One of the exciting areas in drug discovery in recent times has been the discovery and acceptance of new ways to treat various illnesses with ancient medicines from countries such as China and India. These medicines are derived from natural sources–plants and animals–and, in some instances, have been in use for a couple of thousand years (for example, ginseng).
The focus is is on identifying active ingredients found in these age-old remedies for everything from influenza to malaria to cancer. For example, in the case of ginseng, while we might be familiar with the energy-boosting qualities of ginseng, Chinese clinical trials of notoginseng (called Sanqi or Tianqi in China) have demonstrated its efficacy in promoting blood circulation, removing blood stasis (including blood clotting), relieving swelling, and alleviating pain.
Here, we present several high pressure liquid chromatography (HPLC) applications designed for the analysis of traditional Chinese medicines in two blogs posts. This first post covers wild chrysanthemum, ginkgo biloba, and ginseng.
Application Note 207, Chromatographic Fingerprinting of Flos Chrysanthema Indici Using HPLC, (downloadable PDF) discusses the use of accelerated solvent extraction (ASE) and HPLC technology to determine the content of chlorogenic acid and linarin in wild chrysanthemum. It is believed to improve eyesight and cure fever, swelling, skin infections, sore throats, and headaches. The Chinese Pharmacopeia Edition 2005 (CP 2005) regulates its use as an herbal medicine and only the flower of Flos chrysanthemi indici, Dendranthema indicum L. (D. indicum) is used in medicinal preparations. The application summarizes the analysis of 20 samples from different parts of China.
This poster note titled,Determination of the Composition of Natural Products by HPLC with Charged Aerosol Detection, (downloadable PDF) discusses the measurement of analytes in ginkgo biloba (reputed to have energizing benefits) and ginseng (used for memory enhancement among many other uses) using an isocratic and gradient HPLC with Charged Aerosol Detection (CAD). The advantage of this method is that the analytes showed consistent response independent of chemical structure (typically < 10% variability between compounds).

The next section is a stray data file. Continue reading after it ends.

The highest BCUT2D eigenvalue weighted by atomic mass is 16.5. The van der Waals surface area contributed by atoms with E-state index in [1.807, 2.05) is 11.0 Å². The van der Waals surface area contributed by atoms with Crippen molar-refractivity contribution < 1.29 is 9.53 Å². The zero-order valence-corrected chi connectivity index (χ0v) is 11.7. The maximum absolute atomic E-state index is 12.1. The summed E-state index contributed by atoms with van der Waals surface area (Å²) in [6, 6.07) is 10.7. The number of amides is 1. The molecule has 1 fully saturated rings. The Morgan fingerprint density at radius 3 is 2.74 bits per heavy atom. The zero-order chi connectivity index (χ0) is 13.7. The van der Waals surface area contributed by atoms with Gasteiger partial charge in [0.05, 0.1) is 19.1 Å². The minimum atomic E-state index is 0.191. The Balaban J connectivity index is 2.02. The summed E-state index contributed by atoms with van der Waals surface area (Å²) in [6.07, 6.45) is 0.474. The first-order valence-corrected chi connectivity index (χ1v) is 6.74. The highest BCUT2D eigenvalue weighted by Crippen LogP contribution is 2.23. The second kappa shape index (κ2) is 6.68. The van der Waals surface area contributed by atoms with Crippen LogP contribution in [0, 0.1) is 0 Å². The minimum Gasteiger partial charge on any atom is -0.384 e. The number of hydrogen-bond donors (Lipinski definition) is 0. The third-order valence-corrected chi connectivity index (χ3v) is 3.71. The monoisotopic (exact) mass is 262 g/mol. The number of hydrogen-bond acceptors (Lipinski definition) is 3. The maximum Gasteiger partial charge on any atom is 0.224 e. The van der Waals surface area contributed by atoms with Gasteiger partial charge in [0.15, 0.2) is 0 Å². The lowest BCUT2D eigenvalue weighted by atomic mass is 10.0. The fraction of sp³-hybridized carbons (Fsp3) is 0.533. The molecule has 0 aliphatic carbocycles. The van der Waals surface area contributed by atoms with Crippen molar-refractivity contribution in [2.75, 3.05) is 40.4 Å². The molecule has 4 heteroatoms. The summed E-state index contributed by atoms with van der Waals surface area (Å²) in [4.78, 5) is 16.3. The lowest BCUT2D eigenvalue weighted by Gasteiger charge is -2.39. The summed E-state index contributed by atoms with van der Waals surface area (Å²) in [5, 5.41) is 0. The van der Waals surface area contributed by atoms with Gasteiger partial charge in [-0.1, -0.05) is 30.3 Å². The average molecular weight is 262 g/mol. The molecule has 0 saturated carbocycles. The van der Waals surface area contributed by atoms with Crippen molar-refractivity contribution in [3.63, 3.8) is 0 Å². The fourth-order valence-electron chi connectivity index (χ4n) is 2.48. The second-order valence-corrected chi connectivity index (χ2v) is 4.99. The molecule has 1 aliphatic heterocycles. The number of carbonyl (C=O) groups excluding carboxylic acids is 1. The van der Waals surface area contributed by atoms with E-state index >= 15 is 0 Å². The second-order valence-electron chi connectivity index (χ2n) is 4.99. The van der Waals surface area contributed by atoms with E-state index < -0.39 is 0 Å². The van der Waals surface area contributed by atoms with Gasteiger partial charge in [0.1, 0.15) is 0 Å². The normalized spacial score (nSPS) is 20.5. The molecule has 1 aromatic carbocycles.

While we are on the subject of ginkgo biloba, in case you are interested, here is a study titled, Development, optimization and validation of a fingerprint of Ginkgo biloba extracts by high-performance liquid chromatography, on the National Institute of Health website.
AN 192: Rapid Analysis of Ginseng Using Accelerated Solvent Extraction and High Performance Liquid Chromatography, (downloadable PDF) describes the use of our ASE system, which requires only 15 mins for the extraction of ginsenoside. In comparison, conventional extraction methods, such as sonication, hot reflux, soxhlet, and immersion can require 2-14 hours. In this application note, the method combines the ASE extraction with a 25 min HPLC separation for the analysis of 15 ginsenosides. This method is suitable for analyzing Asian ginseng, American ginseng, and notoginseng.
Next post on more applications for the analysis of Chinese medicines.